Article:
It is interesting that car companies have not conquered the added weight issue considering the new tech metals available vs. 30 years ago. At least the rust issue seems a success.
If you look at the difference in the 3 and 1 series regarding weight, there is not much difference and there should be.
The new M3 weighs in at 3,648 lbs.
There is a lot of work to be done to get to my magic 3,000 lb. limit. Perhaps after the HorsePowerWars, we can start the WeightWatchersWars!
Regards and Happy New Year!
#62 of 102 Revise the title of this thread...!
Dec 31, 2007 (12:03 pm)
It should be:
FWD, RWD, F/AWD, R/AWD.
F/AWD for front torque biased AWD or AWD derived from a FWD based chasis.
R/AWD for rear torque biased AWD or 4WD/4X4.
What I see in the marketplace is more and more RWD vehicles being introduced and more and more FWD being "converted" to F/AWD to avoid the stigma now being (slowly) assigned by the buying public due to the patently UNSAFE nature of these BEASTS.
No 4WD/4X4 driver with any level of experience whatsoever would dare leave the center diff'l locked once underway "at speed" on a snow or ice covered roadway. But basically that's what a FWD or F/AWD is, a 4WD/4X4 vehicle traveling down the ice or snow covered hwy with the center diff'l locked.
The ideal drive system IMMHO would be one that provides equal torque to all four, or maybe even is a bit front torque biased, as long as directional control is not threatened nor directional control is being imposed by the driver. In that case the front torque biasing should be reduced incrementally as the lateral forces build.
It looks to me as if the 4runner's (R)/AWD mode does exactly that.
I wish the RX350 did the same.
But I would willingly accept an RX with the SH-AWD (F/R/AWD..??) system.
#63 of 102 Re: Revise the title of this thread...! [wwest]
Dec 31, 2007 (12:53 pm)
Actually, the emphasis here is the luxury performance sedans - we'll leave it as it is for now.
Happy New Year everyone!!
#64 of 102 The Last 3 days...
Dec 31, 2007 (2:11 pm)
I have seen a lot of new 5 and 3 series cars aound town (Central NJ) and they were all the xi 335/535xi versions...you'd think we were deep in the snow belt or something! Do those owners know something I don't?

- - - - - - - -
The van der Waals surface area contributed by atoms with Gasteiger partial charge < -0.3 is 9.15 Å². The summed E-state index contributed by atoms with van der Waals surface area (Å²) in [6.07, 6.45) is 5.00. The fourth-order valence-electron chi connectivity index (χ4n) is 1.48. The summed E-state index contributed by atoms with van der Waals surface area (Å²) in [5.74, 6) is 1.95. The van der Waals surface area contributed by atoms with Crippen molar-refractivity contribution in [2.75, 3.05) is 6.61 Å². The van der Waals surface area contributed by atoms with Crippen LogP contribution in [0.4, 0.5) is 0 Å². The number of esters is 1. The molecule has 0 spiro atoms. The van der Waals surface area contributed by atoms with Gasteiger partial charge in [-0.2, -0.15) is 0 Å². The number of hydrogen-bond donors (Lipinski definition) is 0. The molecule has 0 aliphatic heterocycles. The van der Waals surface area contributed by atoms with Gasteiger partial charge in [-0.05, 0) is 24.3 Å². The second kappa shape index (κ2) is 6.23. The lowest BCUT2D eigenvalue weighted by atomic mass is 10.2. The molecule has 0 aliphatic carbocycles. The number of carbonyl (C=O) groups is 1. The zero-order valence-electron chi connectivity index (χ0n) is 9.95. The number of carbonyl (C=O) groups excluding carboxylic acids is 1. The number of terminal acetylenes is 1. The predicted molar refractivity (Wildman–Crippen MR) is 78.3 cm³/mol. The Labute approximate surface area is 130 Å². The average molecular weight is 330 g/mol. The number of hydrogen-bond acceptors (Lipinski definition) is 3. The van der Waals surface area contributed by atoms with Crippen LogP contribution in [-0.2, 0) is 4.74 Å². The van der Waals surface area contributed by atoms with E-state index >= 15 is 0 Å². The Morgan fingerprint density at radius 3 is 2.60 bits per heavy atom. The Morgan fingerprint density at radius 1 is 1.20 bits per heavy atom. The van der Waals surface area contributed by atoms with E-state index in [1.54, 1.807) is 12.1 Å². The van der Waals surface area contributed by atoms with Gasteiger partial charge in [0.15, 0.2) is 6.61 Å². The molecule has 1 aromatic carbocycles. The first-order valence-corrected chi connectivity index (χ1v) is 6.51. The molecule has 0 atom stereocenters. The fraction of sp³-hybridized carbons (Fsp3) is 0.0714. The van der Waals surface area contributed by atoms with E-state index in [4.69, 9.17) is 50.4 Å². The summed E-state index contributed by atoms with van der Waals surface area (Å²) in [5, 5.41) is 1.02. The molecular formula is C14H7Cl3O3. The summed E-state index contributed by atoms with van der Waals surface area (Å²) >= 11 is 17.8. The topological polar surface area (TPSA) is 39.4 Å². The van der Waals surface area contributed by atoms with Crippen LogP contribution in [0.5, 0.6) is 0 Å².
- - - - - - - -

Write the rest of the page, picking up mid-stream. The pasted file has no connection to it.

The thing is, the buying public (non-enthusiasts) are voting for the traction upgrade, particularly on the high-end sedans as it becomes an available option. If you add the pending CUV/SAV/?AV craze to the list of AWD vehicles in the US and Europe, this trend continues unabated.
Oh well, there is still the Lexus top end hold out...Infinity,Cadillac, Lincoln have crumbled to AWD options and Mercedes long ago. Even Porsche, king of the sports car went mad awhile back! Audi and Subaru really led the way as far as sedans go.
Will it ever go back to strictly RWD?
Happy New Year and Best Regards to All.
#65 of 102 Re: The Last 3 days... [circlew]
Jan 02, 2008 (10:51 am)
Will it ever go back to strictly RWD?
No - and it shouldn't. There are a lot of folks out there that want/need AWD and if I were to move back to my former hometown, with 100+ inches of snow a year, I'd test drive both a 535i and ix before I made up my mind.
If there is any drivetrain configuration that should get the axe it is FWD for anything other than small econoboxes. My TL 6-speed would be a great car with RWD, but the FWD drivetrain is a detriment to my driving enjoyment. I suspect it will be the last FWD car I ever own.
By the way, I just got the new issue of Porsche's "Christophorus" magazine with the new 911 GT2 on the cover. Pretty amazing. 530hp, 501 ft-lbs of torque in a RWD chassis that comes in with a curb weight of 3,175 lbs. It doesn't beat the AWD's 0-60 time, but the early test track times around Nurburgring put it way ahead of the Turbo, the Nissan GT-R and within a second or two of the all time production car record holder, the $450,000 Carerra GT. It certainly appears that Porsche still considers RWD the way to go in a pure sports car.
#66 of 102 Re: The Last 3 days... [habitat1]
Jan 02, 2008 (11:11 am)
I absolutely agree regarding pure sports and rwd/MT, no-nannies, please. I read up on the GT-2 and you can use it as a daily driver to boot! Awesome but since it will be a limited edition, I'll bet the MSRP will skyrocket in the re-sale arena.
I understand it's not good to invest in autos but it is enticing to be able to get some excitement and a little earnings at the same time. The GT-2, like the F-430, are my rendition of going for broke and smiling all the way! When I retire, I'd like to spend half my time on the course and half at the track...sans AWD!!!